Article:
The Crew

The Crew

Four Large Gents

Four Large Gents

As if I haven't mentioned it enough, this weekend I went along to LUGRadio Live in Wolverhampton. It was a fantastic event, as always, and I had a great time meeting people, seeing some interesting talks and taking lots of photos. I was a little disappointed to hear Ade has decided to leave LUGRadio as a regular presenter, but I'm sure Chris Procter will do an admirable job in his place. To read my more technical writeup of the event see my use.perl journal. To see my photos, click the links below :)

File Under: conference / lugradio / opensource / technology

Video Killed The Radio Star

Posted on 7th July 2007

Today is the first day of LUGRadio Live. Well actually it could be considered the second day, as many of the attendees were assembled in Wolverhampton last night. I had to miss the festivities last night, so I'm hoping I can make up for it tonight :)

Several local user groups will be attending, so I'm hoping to see a lot of familiar faces. I'll be taking lots of photos, and this year I hope to have them online soon after the event, not nearly a year later!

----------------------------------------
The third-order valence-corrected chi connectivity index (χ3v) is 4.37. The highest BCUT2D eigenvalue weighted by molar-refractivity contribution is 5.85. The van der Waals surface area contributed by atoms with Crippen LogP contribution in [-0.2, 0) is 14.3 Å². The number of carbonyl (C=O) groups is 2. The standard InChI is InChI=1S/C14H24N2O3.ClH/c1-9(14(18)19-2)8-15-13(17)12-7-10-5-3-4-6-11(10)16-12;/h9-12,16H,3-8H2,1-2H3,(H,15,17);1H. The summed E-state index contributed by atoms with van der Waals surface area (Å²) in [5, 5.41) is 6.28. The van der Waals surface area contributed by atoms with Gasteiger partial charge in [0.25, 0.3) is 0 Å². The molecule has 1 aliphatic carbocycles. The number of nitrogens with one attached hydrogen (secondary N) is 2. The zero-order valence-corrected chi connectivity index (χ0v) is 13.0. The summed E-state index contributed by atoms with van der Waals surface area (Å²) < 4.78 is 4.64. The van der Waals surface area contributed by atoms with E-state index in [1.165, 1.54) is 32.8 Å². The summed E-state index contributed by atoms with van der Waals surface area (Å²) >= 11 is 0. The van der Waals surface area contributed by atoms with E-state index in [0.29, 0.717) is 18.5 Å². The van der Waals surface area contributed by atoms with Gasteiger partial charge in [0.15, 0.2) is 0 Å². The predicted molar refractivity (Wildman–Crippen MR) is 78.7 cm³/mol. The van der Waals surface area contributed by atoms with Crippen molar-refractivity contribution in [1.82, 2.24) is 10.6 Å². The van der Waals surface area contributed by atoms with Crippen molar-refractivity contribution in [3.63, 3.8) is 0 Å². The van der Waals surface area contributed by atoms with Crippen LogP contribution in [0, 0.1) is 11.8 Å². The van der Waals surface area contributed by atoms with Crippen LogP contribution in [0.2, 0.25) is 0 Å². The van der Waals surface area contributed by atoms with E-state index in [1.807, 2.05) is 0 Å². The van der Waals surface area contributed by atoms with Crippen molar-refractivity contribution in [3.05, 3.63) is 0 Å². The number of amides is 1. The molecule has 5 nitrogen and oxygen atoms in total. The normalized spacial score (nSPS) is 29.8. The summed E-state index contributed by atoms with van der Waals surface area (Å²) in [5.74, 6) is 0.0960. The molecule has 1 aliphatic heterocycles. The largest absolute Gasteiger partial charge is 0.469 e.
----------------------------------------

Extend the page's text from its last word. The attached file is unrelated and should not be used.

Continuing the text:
File Under: conference / linux / lugradio / opensource

I'm Bad, I'm Nationwide

Posted on 5th July 2007

The 2007 YAPC::NA Organisers

The 2007 YAPC::NA Organisers

Finally got the time to sort through my photos from last week. From over 2,000 photos, I've got them down to just over 700. There are still a few in there that aren't quite as good as I'd like, but then until I can freeze people in time before taking the shot, I'm going to struggle with the current camera. I'm looking at to getting a DSLR at some point, so hopefully I won't get so many blurred pictures then. Still I'm pleased I managed to get quite a selection that I did like.